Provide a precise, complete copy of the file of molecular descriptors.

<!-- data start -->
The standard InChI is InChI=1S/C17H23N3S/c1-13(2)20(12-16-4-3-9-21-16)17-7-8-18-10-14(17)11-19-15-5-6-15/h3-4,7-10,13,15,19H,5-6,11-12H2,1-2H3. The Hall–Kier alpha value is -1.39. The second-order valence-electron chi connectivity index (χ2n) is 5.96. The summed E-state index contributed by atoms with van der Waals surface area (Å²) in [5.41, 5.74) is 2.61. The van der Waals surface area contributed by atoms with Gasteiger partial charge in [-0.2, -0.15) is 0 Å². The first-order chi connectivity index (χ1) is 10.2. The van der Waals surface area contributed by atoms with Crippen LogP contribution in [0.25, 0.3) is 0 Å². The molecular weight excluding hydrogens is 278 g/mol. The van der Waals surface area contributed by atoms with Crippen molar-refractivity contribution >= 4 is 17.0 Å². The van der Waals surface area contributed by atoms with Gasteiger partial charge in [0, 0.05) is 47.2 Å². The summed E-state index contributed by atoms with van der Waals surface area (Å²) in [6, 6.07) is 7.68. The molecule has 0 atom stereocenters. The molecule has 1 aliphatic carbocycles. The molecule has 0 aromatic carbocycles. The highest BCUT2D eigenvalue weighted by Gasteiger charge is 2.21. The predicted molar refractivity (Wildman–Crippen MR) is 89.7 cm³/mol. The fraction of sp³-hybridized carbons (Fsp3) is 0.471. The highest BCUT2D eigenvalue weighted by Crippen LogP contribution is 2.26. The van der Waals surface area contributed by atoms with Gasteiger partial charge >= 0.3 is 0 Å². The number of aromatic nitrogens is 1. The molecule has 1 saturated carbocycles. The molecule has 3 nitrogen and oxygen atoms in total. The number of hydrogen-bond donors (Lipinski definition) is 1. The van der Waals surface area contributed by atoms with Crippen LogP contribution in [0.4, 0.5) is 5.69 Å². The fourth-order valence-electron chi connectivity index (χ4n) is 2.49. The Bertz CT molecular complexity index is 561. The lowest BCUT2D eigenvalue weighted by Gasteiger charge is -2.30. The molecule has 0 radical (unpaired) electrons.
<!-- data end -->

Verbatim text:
The standard InChI is InChI=1S/C17H23N3S/c1-13(2)20(12-16-4-3-9-21-16)17-7-8-18-10-14(17)11-19-15-5-6-15/h3-4,7-10,13,15,19H,5-6,11-12H2,1-2H3. The Hall–Kier alpha value is -1.39. The second-order valence-electron chi connectivity index (χ2n) is 5.96. The summed E-state index contributed by atoms with van der Waals surface area (Å²) in [5.41, 5.74) is 2.61. The van der Waals surface area contributed by atoms with Gasteiger partial charge in [-0.2, -0.15) is 0 Å². The first-order chi connectivity index (χ1) is 10.2. The van der Waals surface area contributed by atoms with Crippen LogP contribution in [0.25, 0.3) is 0 Å². The molecular weight excluding hydrogens is 278 g/mol. The van der Waals surface area contributed by atoms with Crippen molar-refractivity contribution >= 4 is 17.0 Å². The van der Waals surface area contributed by atoms with Gasteiger partial charge in [0, 0.05) is 47.2 Å². The summed E-state index contributed by atoms with van der Waals surface area (Å²) in [6, 6.07) is 7.68. The molecule has 0 atom stereocenters. The molecule has 1 aliphatic carbocycles. The molecule has 0 aromatic carbocycles. The highest BCUT2D eigenvalue weighted by Gasteiger charge is 2.21. The predicted molar refractivity (Wildman–Crippen MR) is 89.7 cm³/mol. The fraction of sp³-hybridized carbons (Fsp3) is 0.471. The highest BCUT2D eigenvalue weighted by Crippen LogP contribution is 2.26. The van der Waals surface area contributed by atoms with Gasteiger partial charge >= 0.3 is 0 Å². The number of aromatic nitrogens is 1. The molecule has 1 saturated carbocycles. The molecule has 3 nitrogen and oxygen atoms in total. The number of hydrogen-bond donors (Lipinski definition) is 1. The van der Waals surface area contributed by atoms with Crippen LogP contribution in [0.4, 0.5) is 5.69 Å². The fourth-order valence-electron chi connectivity index (χ4n) is 2.49. The Bertz CT molecular complexity index is 561. The lowest BCUT2D eigenvalue weighted by Gasteiger charge is -2.30. The molecule has 0 radical (unpaired) electrons.